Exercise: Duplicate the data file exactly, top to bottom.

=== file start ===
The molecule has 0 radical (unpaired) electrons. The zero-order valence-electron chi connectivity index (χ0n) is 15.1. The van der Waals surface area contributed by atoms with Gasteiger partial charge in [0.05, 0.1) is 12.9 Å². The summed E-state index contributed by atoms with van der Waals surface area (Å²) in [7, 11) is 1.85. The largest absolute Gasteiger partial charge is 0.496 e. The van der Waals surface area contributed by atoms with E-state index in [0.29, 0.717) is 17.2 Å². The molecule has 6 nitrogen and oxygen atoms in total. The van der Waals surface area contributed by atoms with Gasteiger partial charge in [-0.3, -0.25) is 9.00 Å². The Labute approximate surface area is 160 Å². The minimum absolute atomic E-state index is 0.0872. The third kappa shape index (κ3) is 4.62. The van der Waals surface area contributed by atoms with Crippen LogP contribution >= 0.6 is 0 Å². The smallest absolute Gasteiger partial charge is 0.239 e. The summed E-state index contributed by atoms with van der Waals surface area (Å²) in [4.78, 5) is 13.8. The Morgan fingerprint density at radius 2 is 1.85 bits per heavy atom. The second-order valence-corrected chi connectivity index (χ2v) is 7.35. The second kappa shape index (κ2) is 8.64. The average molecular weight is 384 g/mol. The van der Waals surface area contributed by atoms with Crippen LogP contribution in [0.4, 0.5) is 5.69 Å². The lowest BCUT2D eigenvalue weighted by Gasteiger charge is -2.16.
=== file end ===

The molecule has 0 radical (unpaired) electrons. The zero-order valence-electron chi connectivity index (χ0n) is 15.1. The van der Waals surface area contributed by atoms with Gasteiger partial charge in [0.05, 0.1) is 12.9 Å². The summed E-state index contributed by atoms with van der Waals surface area (Å²) in [7, 11) is 1.85. The largest absolute Gasteiger partial charge is 0.496 e. The van der Waals surface area contributed by atoms with E-state index in [0.29, 0.717) is 17.2 Å². The molecule has 6 nitrogen and oxygen atoms in total. The van der Waals surface area contributed by atoms with Gasteiger partial charge in [-0.3, -0.25) is 9.00 Å². The Labute approximate surface area is 160 Å². The minimum absolute atomic E-state index is 0.0872. The third kappa shape index (κ3) is 4.62. The van der Waals surface area contributed by atoms with Crippen LogP contribution >= 0.6 is 0 Å². The smallest absolute Gasteiger partial charge is 0.239 e. The summed E-state index contributed by atoms with van der Waals surface area (Å²) in [4.78, 5) is 13.8. The Morgan fingerprint density at radius 2 is 1.85 bits per heavy atom. The second-order valence-corrected chi connectivity index (χ2v) is 7.35. The second kappa shape index (κ2) is 8.64. The average molecular weight is 384 g/mol. The van der Waals surface area contributed by atoms with Crippen LogP contribution in [0.4, 0.5) is 5.69 Å². The lowest BCUT2D eigenvalue weighted by Gasteiger charge is -2.16.